Kenya is a center of Rutgers’ scholarly and institutional activity in Africa. One unique initiative of international scope within the country is the Koobi Fora Field School, a collaborative project between the National Museums of Kenya and some of Rutgers’ internationally acclaimed paleoanthropologists. Koobi Fora is located in an arid region, in the middle of nowhere, yet it is the epicenter of paleoanthropology research as its volcanic sediments have yielded some of the most important hominid fossils. The area is a destination for budding archeologists and prehistoric buffs, and the school is the world’s preeminent field-based program in paleoanthropology, training numerous students in paleonanthropological fieldwork. Hands-on courses at Koobi Fora Field School give students an opportunity to learn the basics of paleoanthropological fieldwork with some instruction in primatology.

A related program is the Primatology, Wildlife Ecology and Conservation Field School. Students participating in this four-week program study indigenous animals and their habitats in the Laikipia Plateau region of central Kenya, including Mugie Ranch and the Tana River Primate National Reserve on the coast. It is a collaborative research and training project between Rutgers, the National Museums of Kenya, and Kenya Wildlife Services. Rutgers’ institutional connections to Kenya also include a general exchange program with the University of Nairobi.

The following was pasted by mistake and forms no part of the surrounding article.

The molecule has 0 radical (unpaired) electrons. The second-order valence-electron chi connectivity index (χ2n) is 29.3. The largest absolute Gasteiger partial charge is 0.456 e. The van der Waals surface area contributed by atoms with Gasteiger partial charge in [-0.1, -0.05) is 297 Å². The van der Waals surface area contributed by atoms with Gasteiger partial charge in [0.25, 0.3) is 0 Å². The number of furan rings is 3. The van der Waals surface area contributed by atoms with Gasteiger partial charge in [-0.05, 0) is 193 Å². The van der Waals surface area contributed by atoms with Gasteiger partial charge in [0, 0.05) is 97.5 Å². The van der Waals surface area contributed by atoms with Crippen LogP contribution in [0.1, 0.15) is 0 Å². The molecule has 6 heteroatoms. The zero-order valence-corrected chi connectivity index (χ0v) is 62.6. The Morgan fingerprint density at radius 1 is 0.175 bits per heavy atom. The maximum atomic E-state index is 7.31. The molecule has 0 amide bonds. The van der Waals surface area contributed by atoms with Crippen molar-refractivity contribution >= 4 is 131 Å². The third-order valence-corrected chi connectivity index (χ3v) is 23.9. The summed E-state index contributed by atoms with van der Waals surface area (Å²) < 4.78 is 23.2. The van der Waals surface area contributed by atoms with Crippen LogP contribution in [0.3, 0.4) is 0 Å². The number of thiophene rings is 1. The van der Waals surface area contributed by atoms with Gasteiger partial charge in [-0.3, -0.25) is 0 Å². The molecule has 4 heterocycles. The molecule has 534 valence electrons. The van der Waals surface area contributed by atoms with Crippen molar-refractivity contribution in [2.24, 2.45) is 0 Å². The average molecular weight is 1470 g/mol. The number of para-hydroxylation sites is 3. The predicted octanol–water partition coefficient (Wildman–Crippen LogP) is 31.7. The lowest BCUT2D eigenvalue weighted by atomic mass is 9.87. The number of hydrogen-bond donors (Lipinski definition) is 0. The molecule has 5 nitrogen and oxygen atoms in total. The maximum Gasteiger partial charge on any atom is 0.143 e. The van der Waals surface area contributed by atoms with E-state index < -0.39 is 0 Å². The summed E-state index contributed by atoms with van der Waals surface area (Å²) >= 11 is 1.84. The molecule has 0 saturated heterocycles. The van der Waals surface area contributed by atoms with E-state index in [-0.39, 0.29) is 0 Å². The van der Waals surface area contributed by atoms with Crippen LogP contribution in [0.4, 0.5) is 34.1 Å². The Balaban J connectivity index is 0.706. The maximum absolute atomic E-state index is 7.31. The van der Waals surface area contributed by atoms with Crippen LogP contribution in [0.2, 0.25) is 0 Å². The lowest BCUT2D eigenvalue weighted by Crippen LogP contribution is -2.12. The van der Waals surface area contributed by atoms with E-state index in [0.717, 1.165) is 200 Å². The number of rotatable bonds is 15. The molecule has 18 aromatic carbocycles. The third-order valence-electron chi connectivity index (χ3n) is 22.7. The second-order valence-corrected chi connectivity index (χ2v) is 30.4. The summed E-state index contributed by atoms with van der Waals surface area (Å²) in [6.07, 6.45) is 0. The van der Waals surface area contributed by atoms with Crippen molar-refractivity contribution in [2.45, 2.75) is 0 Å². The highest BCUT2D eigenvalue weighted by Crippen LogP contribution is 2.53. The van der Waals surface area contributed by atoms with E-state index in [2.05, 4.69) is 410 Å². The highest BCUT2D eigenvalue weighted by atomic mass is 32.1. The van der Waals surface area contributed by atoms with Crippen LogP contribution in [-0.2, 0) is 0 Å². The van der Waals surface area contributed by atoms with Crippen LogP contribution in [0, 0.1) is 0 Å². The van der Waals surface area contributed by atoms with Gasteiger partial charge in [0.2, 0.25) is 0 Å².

In addition to these student programs, Rutgers faculty conduct a broad array of other research in Kenya. This includes studies on: the interplay between language, ideology, and the law; the impact of increasing economic and political volatility of Kenyan family life; the language of text messaging; and the discourse politics of Muslim women’s leadership. Meanwhile, graduate students have been active in researching topics such as the role that international wildlife priorities play on wildlife management and conservation in Kenya, and the relationship between globalization and biofuels.

Rutgers’ involvement in Kenya is deepened by the research of faculty and graduate students in two sister nations, Tanzania and Uganda, which are fellow members of the East Africa Community (EAC). Research in these two countries, including anthropological work among Maasai pastoralists and agro-pastoralists, the study of Tanzania’s political ecology, and research on cotton production in Tanzania, is relevant to Kenya because of important demographic cross border affinities, ecological similarities, and historical interconnections.

Rutgers undergraduate students are making significant impact in Kenya outside of the classroom. Engineers Without Borders (EWB) -Rutgers University uses a multidisciplinary approach in information gathering toward creating a new water system to improve the quality of the community’s water supply. It is committed to providing the people of Kolunje with clean water. Through the Kolunje Water Project, EWB employs a system of drilled wells, storage tanks, and taps, so that sanitary water can be supplied consistently. Clean reliable taps of water will improve community living conditions by allowing citizens to focus on more productive activities while minimizing suffering and medical expense due to waterborne disease.